The MOSE (the Italian word for Moses, and an acronym for Modulo Sperimentale Elettromeccanico) project has cost about 16 billion euros to construct and after thirty years, has finally started operating. It has successfully worked three times in early December 2020, and has saved residents in the city and the other areas of the Venetian Lagoon the costs and damage from the ever-increasing frequency of acqua alta.
At the moment, the MOSE barriers are not activated unless the high tide is forecast for 130 cm or more. And on 8th December (a holiday in Italy), the maximum high tide was forecast was for 125 cm; therefore for there were no plans to operate them.
As can happen, however, on the morning of the 8th, the predicted storm winds from the south-east and Croatia began instead to strengthen, with the unpredicted convergence of bora winds from the north-east. As this change arrived too late to put the Mose in motion, the resulting 138 cm tide caused great damage in the city.
The change of the weather caught the authorities out, and now questions are being asked as to why. As it takes over 3 hours to raise the 76 barriers of the MOSE (as the water that fills them normally is replace with air so that they rise), compounded by the fact that the instruction to action the Mose comes from Rome, the procedure will have to be reviewed to avoid a repeat in the future.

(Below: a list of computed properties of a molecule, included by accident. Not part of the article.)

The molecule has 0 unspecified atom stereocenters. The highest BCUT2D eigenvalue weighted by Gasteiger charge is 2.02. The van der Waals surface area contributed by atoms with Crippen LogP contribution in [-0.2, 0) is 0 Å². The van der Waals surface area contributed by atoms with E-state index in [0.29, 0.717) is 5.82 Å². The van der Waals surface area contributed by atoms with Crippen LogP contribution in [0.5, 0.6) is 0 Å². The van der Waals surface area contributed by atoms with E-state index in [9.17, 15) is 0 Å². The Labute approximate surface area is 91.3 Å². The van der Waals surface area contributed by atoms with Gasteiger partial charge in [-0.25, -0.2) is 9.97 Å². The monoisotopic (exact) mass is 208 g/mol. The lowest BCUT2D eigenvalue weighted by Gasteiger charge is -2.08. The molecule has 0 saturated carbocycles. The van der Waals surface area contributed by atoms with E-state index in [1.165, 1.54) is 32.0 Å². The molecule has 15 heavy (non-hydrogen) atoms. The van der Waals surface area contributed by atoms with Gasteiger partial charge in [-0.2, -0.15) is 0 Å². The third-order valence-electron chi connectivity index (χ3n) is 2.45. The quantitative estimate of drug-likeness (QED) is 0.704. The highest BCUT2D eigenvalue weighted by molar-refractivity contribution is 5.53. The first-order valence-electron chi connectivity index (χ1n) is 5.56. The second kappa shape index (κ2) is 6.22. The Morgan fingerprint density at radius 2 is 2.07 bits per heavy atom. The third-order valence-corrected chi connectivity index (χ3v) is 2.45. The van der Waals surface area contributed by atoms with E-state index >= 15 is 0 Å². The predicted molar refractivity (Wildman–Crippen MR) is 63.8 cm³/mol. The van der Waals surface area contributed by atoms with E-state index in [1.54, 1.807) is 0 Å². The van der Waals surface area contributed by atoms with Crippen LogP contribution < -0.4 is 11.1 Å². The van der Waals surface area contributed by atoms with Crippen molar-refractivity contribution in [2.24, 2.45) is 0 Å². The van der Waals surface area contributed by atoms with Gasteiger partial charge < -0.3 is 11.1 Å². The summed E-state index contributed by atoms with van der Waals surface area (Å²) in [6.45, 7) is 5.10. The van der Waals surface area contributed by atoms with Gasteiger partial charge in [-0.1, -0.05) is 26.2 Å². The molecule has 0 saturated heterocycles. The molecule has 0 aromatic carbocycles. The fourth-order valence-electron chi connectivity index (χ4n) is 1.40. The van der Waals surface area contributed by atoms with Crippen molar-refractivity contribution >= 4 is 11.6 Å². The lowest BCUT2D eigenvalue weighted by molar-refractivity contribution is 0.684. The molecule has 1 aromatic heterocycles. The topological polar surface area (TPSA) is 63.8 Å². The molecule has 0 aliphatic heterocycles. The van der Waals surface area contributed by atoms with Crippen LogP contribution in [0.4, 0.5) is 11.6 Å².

One of the unexpected consequences of the situation is that the lagoon is becoming a lake, as the two tides per day are not ‘flushing’ the water in the lagoon. Luckily boat movements are at a minimum at the moment, as pandemic conditions have put the tourist industry—maintained by the movement of people and goods by boat—on hold.
In numerous subsequent occurrences of acqua alta since 8 December, the gates have been in operation and Venice has been kept gratefully dry. We wait to see how matters develop and any future changes of how and when the MOSE will be called into action.